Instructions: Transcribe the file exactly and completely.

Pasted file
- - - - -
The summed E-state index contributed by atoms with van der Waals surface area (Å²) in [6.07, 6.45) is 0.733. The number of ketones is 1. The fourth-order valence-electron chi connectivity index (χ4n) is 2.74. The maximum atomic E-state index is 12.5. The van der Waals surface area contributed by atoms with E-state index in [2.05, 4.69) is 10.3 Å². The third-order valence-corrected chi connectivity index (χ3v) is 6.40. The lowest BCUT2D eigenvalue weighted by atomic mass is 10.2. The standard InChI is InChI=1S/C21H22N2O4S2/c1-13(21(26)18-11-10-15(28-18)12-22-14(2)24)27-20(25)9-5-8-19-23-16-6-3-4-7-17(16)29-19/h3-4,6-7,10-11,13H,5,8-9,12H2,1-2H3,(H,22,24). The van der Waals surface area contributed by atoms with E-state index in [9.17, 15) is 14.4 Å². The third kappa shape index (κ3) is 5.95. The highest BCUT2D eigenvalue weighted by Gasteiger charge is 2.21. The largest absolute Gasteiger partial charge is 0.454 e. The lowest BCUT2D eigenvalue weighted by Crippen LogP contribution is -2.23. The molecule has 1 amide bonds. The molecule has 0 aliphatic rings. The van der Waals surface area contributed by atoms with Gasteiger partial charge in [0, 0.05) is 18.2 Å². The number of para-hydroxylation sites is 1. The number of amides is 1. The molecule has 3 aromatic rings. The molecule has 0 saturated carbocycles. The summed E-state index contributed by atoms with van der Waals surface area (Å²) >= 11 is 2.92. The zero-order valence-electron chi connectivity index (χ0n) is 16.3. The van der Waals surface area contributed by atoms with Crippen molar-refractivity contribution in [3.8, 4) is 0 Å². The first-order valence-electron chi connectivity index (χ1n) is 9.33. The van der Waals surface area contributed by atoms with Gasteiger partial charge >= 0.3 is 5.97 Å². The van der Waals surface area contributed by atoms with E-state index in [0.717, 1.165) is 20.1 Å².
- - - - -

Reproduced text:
The summed E-state index contributed by atoms with van der Waals surface area (Å²) in [6.07, 6.45) is 0.733. The number of ketones is 1. The fourth-order valence-electron chi connectivity index (χ4n) is 2.74. The maximum atomic E-state index is 12.5. The van der Waals surface area contributed by atoms with E-state index in [2.05, 4.69) is 10.3 Å². The third-order valence-corrected chi connectivity index (χ3v) is 6.40. The lowest BCUT2D eigenvalue weighted by atomic mass is 10.2. The standard InChI is InChI=1S/C21H22N2O4S2/c1-13(21(26)18-11-10-15(28-18)12-22-14(2)24)27-20(25)9-5-8-19-23-16-6-3-4-7-17(16)29-19/h3-4,6-7,10-11,13H,5,8-9,12H2,1-2H3,(H,22,24). The van der Waals surface area contributed by atoms with E-state index in [9.17, 15) is 14.4 Å². The third kappa shape index (κ3) is 5.95. The highest BCUT2D eigenvalue weighted by Gasteiger charge is 2.21. The largest absolute Gasteiger partial charge is 0.454 e. The lowest BCUT2D eigenvalue weighted by Crippen LogP contribution is -2.23. The molecule has 1 amide bonds. The molecule has 0 aliphatic rings. The van der Waals surface area contributed by atoms with Gasteiger partial charge in [0, 0.05) is 18.2 Å². The number of para-hydroxylation sites is 1. The number of amides is 1. The molecule has 3 aromatic rings. The molecule has 0 saturated carbocycles. The summed E-state index contributed by atoms with van der Waals surface area (Å²) >= 11 is 2.92. The zero-order valence-electron chi connectivity index (χ0n) is 16.3. The van der Waals surface area contributed by atoms with Crippen molar-refractivity contribution in [3.8, 4) is 0 Å². The first-order valence-electron chi connectivity index (χ1n) is 9.33. The van der Waals surface area contributed by atoms with Gasteiger partial charge >= 0.3 is 5.97 Å². The van der Waals surface area contributed by atoms with E-state index in [0.717, 1.165) is 20.1 Å².